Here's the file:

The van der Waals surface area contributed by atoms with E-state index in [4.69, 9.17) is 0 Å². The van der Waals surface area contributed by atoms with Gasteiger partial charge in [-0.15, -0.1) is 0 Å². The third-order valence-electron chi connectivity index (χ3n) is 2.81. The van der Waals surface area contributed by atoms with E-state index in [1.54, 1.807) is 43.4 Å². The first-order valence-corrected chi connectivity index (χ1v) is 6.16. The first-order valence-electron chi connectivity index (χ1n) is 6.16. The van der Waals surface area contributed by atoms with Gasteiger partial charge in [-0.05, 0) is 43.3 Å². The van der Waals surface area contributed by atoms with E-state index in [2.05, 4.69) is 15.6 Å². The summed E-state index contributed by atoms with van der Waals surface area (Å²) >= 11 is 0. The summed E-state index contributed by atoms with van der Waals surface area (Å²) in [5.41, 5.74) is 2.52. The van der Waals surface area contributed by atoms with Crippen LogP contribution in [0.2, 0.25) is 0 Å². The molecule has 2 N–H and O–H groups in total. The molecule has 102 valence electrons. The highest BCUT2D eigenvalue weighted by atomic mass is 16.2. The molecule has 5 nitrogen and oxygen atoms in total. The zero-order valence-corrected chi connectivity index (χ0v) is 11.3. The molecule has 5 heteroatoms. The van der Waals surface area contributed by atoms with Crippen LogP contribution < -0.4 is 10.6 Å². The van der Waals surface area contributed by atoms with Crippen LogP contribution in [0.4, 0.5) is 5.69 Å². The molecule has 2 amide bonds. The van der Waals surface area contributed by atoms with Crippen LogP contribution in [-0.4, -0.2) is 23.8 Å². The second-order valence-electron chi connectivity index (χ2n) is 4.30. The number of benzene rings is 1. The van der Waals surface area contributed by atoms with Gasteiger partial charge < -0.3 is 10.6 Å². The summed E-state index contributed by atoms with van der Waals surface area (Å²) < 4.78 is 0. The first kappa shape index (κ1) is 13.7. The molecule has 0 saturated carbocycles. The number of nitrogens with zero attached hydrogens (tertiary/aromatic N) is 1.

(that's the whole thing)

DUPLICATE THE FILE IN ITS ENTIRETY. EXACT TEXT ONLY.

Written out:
The van der Waals surface area contributed by atoms with E-state index in [4.69, 9.17) is 0 Å². The van der Waals surface area contributed by atoms with Gasteiger partial charge in [-0.15, -0.1) is 0 Å². The third-order valence-electron chi connectivity index (χ3n) is 2.81. The van der Waals surface area contributed by atoms with E-state index in [1.54, 1.807) is 43.4 Å². The first-order valence-corrected chi connectivity index (χ1v) is 6.16. The first-order valence-electron chi connectivity index (χ1n) is 6.16. The van der Waals surface area contributed by atoms with Gasteiger partial charge in [-0.05, 0) is 43.3 Å². The van der Waals surface area contributed by atoms with E-state index in [2.05, 4.69) is 15.6 Å². The summed E-state index contributed by atoms with van der Waals surface area (Å²) >= 11 is 0. The summed E-state index contributed by atoms with van der Waals surface area (Å²) in [5.41, 5.74) is 2.52. The van der Waals surface area contributed by atoms with Crippen LogP contribution in [0.2, 0.25) is 0 Å². The molecule has 2 N–H and O–H groups in total. The molecule has 102 valence electrons. The highest BCUT2D eigenvalue weighted by atomic mass is 16.2. The molecule has 5 nitrogen and oxygen atoms in total. The zero-order valence-corrected chi connectivity index (χ0v) is 11.3. The molecule has 5 heteroatoms. The van der Waals surface area contributed by atoms with Crippen LogP contribution < -0.4 is 10.6 Å². The van der Waals surface area contributed by atoms with Crippen LogP contribution in [0.4, 0.5) is 5.69 Å². The molecule has 2 amide bonds. The van der Waals surface area contributed by atoms with Crippen LogP contribution in [-0.4, -0.2) is 23.8 Å². The second-order valence-electron chi connectivity index (χ2n) is 4.30. The number of benzene rings is 1. The van der Waals surface area contributed by atoms with Gasteiger partial charge < -0.3 is 10.6 Å². The summed E-state index contributed by atoms with van der Waals surface area (Å²) < 4.78 is 0. The first kappa shape index (κ1) is 13.7. The molecule has 0 saturated carbocycles. The number of nitrogens with zero attached hydrogens (tertiary/aromatic N) is 1.